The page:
is 302 information security and trust week 7 user authentication part i
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IS 302: Information Security and Trust Week 7: User Authentication (part I). 2012. Mallory. Alice, I’m Bob. Alice, I’m Bob. Who are you?. Bob. Alice. Who are you really?. Impersonation in cyber-world How does Bob prove he is Bob?. Asymmetric solution with certificate.

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Presentation Transcript
who are you really

Mallory

Alice, I’m Bob

Alice, I’m Bob

Who are you?

Bob

Alice

Who are you really?
  • Impersonation in cyber-world
  • How does Bob prove he is Bob?
asymmetric solution with certificate
Asymmetric solution with certificate
  • Bob: Hi, Alice, I am Bob. Here is my signature and certificate.
  • Alice: Ok, let me verify your signature and certificate…

Mallory

Alice, I’m Bob. Here are my sig and cert

Bob

Alice

symmetric solution with shared secret
Symmetric solution with shared secret
  • Bob: Hi, Alice, I am Bob. I know our shared secret S
    • Weak authentication: reveal S itself
    • Strong authentication: Bob does not reveal S itself

Mallory

Alice, I’m Bob. I know our secret S

Bob

Alice

what is shared secret
What is shared secret?
  • What Bob knows
    • Password, PIN, mother’s maiden name…
  • What Bob possesses
    • Physical key, token, smart card, passport…
  • Who Bob is
    • Fingerprint, retina, voice, face, signature dynamics, DNA…
password based authentications
Password based authentications
  • The most popular user authentication technique
    • Weak authentication based on password  this week
    • Strong authentication based on password week 9

Alice, I’m Bob, and I know my pw

Bob

Alice

weak authentication based on password
Weak authentication based on password
  • It is subject to eavesdropping attack when a Bob sends pwd across network to a remote server
  • It can be used when Bob logins into a local computer

Bob id, Bob password

Bob

Alice

store pwd directly
Store pwd directly
  • Non-cryptographic technique
    • Alice: stores “Bob id – Bob password” in a password file
    • Alice: authenticates Bob by comparing received password to the password stored in password file

Password file

Bob id – Bob password .....

Bob id, Bob password

Bob

Alice

store hashed or encrypted pwd
Store hashed or encrypted pwd
  • “hashed or encrypted” password file
    • Alice: stores hash or cipher of Bob’s password
    • Alice: authenticates Bob by hashing (or encrypting) received password and comparing it to the corresponding entry in password file.

Bob id – h(Bob password) .......

Bob id, Bob password

Bob

Alice

example i unix pwd
Example I: Unix pwd
  • Unix pwd
    • DES is repeatedly used 25 times to encrypt 64 bit zeros
    • Encryption key: user password
    • How many possible pwds?

Bob id, DES25

(Bob pwd , zeros) ...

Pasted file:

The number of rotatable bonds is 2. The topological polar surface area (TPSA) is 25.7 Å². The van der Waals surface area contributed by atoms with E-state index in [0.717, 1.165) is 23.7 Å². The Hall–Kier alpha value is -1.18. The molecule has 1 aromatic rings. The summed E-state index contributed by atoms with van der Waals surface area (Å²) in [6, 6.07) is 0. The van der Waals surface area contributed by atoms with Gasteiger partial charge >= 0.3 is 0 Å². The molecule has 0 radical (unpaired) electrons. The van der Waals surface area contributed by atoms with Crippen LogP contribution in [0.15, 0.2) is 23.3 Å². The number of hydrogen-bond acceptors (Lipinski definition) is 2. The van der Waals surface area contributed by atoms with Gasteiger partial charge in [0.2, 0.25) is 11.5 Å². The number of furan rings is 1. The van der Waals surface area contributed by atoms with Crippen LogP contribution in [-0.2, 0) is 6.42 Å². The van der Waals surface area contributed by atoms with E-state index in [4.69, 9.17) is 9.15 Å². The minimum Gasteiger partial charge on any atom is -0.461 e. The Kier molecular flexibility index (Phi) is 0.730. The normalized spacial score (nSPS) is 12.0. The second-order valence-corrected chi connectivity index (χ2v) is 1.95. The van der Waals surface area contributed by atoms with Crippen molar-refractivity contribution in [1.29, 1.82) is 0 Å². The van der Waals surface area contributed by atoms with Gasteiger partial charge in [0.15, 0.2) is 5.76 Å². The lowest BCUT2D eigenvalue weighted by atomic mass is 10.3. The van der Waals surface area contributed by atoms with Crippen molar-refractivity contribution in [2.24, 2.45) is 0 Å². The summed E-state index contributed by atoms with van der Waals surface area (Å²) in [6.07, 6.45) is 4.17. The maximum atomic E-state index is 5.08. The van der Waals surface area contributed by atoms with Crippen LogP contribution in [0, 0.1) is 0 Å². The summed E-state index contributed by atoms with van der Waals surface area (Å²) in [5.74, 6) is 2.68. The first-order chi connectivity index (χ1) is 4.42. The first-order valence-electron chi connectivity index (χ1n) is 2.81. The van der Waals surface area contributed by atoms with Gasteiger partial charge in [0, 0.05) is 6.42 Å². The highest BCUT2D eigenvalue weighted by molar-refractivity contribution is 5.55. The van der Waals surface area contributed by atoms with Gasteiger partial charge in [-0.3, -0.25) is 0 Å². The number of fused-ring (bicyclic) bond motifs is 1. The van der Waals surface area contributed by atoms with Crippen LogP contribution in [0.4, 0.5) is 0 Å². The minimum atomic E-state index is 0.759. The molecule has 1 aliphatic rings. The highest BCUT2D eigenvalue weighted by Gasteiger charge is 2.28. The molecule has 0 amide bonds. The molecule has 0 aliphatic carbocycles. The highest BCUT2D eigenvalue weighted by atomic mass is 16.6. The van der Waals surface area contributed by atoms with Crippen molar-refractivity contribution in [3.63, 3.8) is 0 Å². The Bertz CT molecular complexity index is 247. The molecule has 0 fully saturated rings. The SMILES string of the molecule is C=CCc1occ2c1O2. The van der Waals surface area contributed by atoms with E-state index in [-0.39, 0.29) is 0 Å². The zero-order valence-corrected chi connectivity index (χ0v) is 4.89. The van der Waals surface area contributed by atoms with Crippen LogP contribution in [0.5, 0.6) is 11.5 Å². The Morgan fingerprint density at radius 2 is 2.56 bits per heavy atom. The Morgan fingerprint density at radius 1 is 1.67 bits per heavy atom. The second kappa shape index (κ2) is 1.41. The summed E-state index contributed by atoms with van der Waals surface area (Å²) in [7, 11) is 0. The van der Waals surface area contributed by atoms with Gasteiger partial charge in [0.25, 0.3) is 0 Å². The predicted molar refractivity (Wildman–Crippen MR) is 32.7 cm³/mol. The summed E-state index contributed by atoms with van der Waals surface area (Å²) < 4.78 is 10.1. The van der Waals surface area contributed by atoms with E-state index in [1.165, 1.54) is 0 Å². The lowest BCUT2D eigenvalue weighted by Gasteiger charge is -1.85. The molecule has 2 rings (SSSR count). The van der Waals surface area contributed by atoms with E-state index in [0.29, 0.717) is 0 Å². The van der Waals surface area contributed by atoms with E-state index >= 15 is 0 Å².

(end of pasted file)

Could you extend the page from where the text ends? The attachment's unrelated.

Bob id, Bob password

Bob

Alice

example ii windows lm hash
Example II: Windows LM Hash
  • LAN Manager (LM)
    • Advanced network OS (MS and 3Com)
  • LM hash
    • Windows 9X  Windows Me: store pwd in LM hash
    • Windows 2000, NT, and XP: also store LM hash by default for backwards compatibility (can be disabled)
    • Windows Vista onwards: eliminates LM hash  store NT(LM) hash only
lm hash
LM Hash
  • Security of LM hash
    • Passwords >7 chars  two 7-char halves are hashed independently
    • Upper case only (26+10 for alphabets and numbers)
      • 36^7=2^36 for each half, 2^37 possible pwds
    • Modern desktop can brute-force any LM hash (14-char pw) in a few hours.
  • User pwd  uppercase
  • Null-padded or truncated to 14 bytes  7+7 bytes
  • 1st 7 bytes  DES key1; 2nd 7 bytes  DES key 2
  • Each DES key enc. string “[email protected]#$%” 8+8 bytes

32 hexes=128 bits

nt lm hash
NT(LM) Hash
  • MD4 hash value of password
    • 16 bytes=128 bits (the same length as LM hash)
  • Security of NTLM hash
    • not half-half, not upper case only (52+10 for alphabets and numbers)
    • 62^14 =2^84 possible pwds
    • (compare to 2^37 pwds in LM and 2^56 pwds in UNIX)
sam file
SAM File
  • Where does windows store LM hash and/or NTLM hash?
    • C:\Windows\System32\config\SAM
    • Can you read/copy it?
    • How to get access to it?
    • Password cracking test/lab in week 11
password attacks
Password Attacks
  • Brute force attack
  • Dictionary attack
brute force attack
Brute Force Attack
  • Mallory
    • Get access to a hashed/encrypted password file
    • Hash/encrypt every possible password and compare it to password file
  • How to thwart brute force attack?
dictionary attack
Dictionary Attack
  • Mallory
    • Create a dictionary of commonly used passwords
    • Pre-compute a password file for pwd dictionary
    • Look for a match between pre-computed password file and real password file
  • How to thwart dictionary attack?
choose strong pwd
Choose strong pwd
  • DO NOT use anyone’s name as your password.
  • DO NOT use words in common dictionary as your password.
  • DO NOT use birth date as your password.
  • DO use a combination of alphabets, digits and special characters.
choose long pwd
Choose long pwd
  • Using pass-phrase
    • Easy to remember
    • Longer, thus harder to crack
  • Examples
    • Redskin is My Favorite @ SMU (to login at SMU)
    • Redskin is My Favorite @ gmail (to login at gmail)
review
Review
  • How long is unix password when stored
    • 12 bits
    • 56 bits
    • 64 bits
  • How long is LM hash or NT hash
    • 14 letters
    • 64 bits
    • 128 bits
  • To thwart brute-force attack, we need to choose
    • Strong passwords
    • Long enough passwords
    • Strong authentication of passwords
notice
Notice
  • Project draft (hard copy) due during week 9 class
    • It will not be graded
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